The levels of H2S in human HCC cells were higher than those in L02 cells
As shown in Fig. 1A–C, the protein levels of CSE and CBS in both SMMC-7721 and Huh-7 cells were significantly higher than those in L02 cells. While the protein levels of 3-MST in SMMC-7721 and Huh-7 cells were lower than those in L02 cells (Fig. 1A and D). Furthermore, the levels of H2S in SMMC-7721 and Huh-7cells, as well as in the supernatant were notably higher than those in L02 cells and the supernatant (Fig. 1E and F). These results indicated that H2S could be involved in the development and progression of human HCC cells.
Dual effects of H2S on the growth and migration of HCC cells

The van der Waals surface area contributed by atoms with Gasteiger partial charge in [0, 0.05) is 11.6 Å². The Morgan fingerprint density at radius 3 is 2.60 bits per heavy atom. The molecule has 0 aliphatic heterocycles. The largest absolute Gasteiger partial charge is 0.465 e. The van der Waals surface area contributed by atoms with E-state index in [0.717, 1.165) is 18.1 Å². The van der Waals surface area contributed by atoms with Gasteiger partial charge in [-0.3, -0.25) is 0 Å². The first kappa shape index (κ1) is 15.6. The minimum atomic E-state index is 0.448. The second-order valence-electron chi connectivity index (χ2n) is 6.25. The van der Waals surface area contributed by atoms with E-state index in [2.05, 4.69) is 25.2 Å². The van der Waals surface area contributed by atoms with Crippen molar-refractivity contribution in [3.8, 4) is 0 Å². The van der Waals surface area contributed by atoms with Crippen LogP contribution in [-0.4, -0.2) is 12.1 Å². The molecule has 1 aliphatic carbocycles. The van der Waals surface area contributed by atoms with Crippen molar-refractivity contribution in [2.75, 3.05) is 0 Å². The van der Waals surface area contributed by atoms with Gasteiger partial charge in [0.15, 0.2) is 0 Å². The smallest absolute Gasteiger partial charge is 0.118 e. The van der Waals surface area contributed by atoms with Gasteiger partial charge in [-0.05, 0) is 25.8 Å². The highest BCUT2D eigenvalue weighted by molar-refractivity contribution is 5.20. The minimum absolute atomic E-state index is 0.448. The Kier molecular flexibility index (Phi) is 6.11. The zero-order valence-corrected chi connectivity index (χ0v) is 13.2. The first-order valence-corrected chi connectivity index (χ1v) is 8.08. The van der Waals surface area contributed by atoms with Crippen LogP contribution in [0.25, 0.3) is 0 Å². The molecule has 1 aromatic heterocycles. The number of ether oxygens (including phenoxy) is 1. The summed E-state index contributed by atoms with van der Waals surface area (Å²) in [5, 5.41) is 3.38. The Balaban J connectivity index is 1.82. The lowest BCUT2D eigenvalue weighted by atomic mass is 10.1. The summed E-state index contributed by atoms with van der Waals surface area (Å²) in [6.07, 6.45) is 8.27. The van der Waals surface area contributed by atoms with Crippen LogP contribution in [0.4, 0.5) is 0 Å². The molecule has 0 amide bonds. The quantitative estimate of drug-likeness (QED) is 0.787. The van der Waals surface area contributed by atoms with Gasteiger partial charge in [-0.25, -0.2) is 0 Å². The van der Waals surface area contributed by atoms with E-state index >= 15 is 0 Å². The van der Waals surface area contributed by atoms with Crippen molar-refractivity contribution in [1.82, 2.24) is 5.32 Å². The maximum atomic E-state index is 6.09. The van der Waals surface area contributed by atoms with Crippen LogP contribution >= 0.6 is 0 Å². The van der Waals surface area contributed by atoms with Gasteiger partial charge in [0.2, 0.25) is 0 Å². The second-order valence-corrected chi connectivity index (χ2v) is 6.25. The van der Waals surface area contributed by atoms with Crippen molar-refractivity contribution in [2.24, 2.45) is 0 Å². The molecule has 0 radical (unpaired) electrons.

H2S had no obvious effects on the proliferation and viability of human normal hepatocytes (Fig. 2A,D and G). The proliferation and viability of SMMC-7721 and Huh-7 cells were significantly enhanced by 10–100 μM NaHS and dose-dependently inhibited by 600–1000 μM NaHS (Fig. 2B,C,E,F,H and I). H2S did not affect the migration of L02 cells (Fig. 3A and D). The migration distance of HCC cells was significantly increased by 10–100 μM NaHS but decreased by 400–1000 μM NaHS relative to the control group (Fig. 3B,C,E and F). These results suggested that H2S plays an important role in the regulation of liver cancer cell growth and migration.
Dual effects of H2S on apoptosis in HCC cells
TUNEL staining was performed to evaluate the apoptosis of L02, SMMC-7721, and Huh-7 cells with NaHS treatment. In L02 cells, there was no obvious change between each group (Fig. 4A and D). The numbers of apoptotic cells were significantly reduced by 25–100 μM NaHS but dose-dependently increased by 400–1000 μM NaHS in both SMMC-7721 and Huh-7 cells (Fig. 4B,C,E and F).
H2S mediated the EGFR/ERK/MMP-2 pathway in HCC cells